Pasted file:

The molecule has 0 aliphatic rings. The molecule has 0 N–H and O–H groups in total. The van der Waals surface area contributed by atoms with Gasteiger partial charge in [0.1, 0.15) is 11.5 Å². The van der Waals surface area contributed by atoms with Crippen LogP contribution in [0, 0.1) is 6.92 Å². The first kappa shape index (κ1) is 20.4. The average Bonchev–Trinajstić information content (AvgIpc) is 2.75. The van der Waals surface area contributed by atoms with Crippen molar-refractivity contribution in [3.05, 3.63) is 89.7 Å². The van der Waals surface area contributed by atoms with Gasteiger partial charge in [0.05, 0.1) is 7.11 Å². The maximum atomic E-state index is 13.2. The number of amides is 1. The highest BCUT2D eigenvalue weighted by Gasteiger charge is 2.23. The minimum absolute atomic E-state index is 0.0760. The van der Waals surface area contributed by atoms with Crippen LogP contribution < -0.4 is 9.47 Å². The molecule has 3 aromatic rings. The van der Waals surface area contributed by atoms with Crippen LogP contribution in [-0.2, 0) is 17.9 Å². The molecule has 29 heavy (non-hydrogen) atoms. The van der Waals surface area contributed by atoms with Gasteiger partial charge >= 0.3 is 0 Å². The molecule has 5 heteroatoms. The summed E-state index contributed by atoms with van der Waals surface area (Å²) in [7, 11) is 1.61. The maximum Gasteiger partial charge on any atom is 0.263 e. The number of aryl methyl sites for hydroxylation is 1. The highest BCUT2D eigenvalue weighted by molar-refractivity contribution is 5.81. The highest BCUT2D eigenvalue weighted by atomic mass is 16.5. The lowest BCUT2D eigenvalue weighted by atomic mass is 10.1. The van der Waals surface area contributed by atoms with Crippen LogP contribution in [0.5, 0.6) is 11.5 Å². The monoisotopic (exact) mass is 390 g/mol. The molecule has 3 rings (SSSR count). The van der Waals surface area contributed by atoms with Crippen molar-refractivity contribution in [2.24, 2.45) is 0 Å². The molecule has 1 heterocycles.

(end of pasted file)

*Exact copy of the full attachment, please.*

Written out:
The molecule has 0 aliphatic rings. The molecule has 0 N–H and O–H groups in total. The van der Waals surface area contributed by atoms with Gasteiger partial charge in [0.1, 0.15) is 11.5 Å². The van der Waals surface area contributed by atoms with Crippen LogP contribution in [0, 0.1) is 6.92 Å². The first kappa shape index (κ1) is 20.4. The average Bonchev–Trinajstić information content (AvgIpc) is 2.75. The van der Waals surface area contributed by atoms with Crippen molar-refractivity contribution in [3.05, 3.63) is 89.7 Å². The van der Waals surface area contributed by atoms with Gasteiger partial charge in [0.05, 0.1) is 7.11 Å². The maximum atomic E-state index is 13.2. The number of amides is 1. The highest BCUT2D eigenvalue weighted by Gasteiger charge is 2.23. The minimum absolute atomic E-state index is 0.0760. The van der Waals surface area contributed by atoms with Crippen LogP contribution < -0.4 is 9.47 Å². The molecule has 3 aromatic rings. The van der Waals surface area contributed by atoms with Crippen LogP contribution in [-0.2, 0) is 17.9 Å². The molecule has 29 heavy (non-hydrogen) atoms. The van der Waals surface area contributed by atoms with Gasteiger partial charge >= 0.3 is 0 Å². The molecule has 5 heteroatoms. The summed E-state index contributed by atoms with van der Waals surface area (Å²) in [7, 11) is 1.61. The maximum Gasteiger partial charge on any atom is 0.263 e. The number of aryl methyl sites for hydroxylation is 1. The highest BCUT2D eigenvalue weighted by molar-refractivity contribution is 5.81. The highest BCUT2D eigenvalue weighted by atomic mass is 16.5. The lowest BCUT2D eigenvalue weighted by atomic mass is 10.1. The van der Waals surface area contributed by atoms with Crippen LogP contribution in [0.5, 0.6) is 11.5 Å². The monoisotopic (exact) mass is 390 g/mol. The molecule has 3 rings (SSSR count). The van der Waals surface area contributed by atoms with Crippen molar-refractivity contribution in [2.24, 2.45) is 0 Å². The molecule has 1 heterocycles.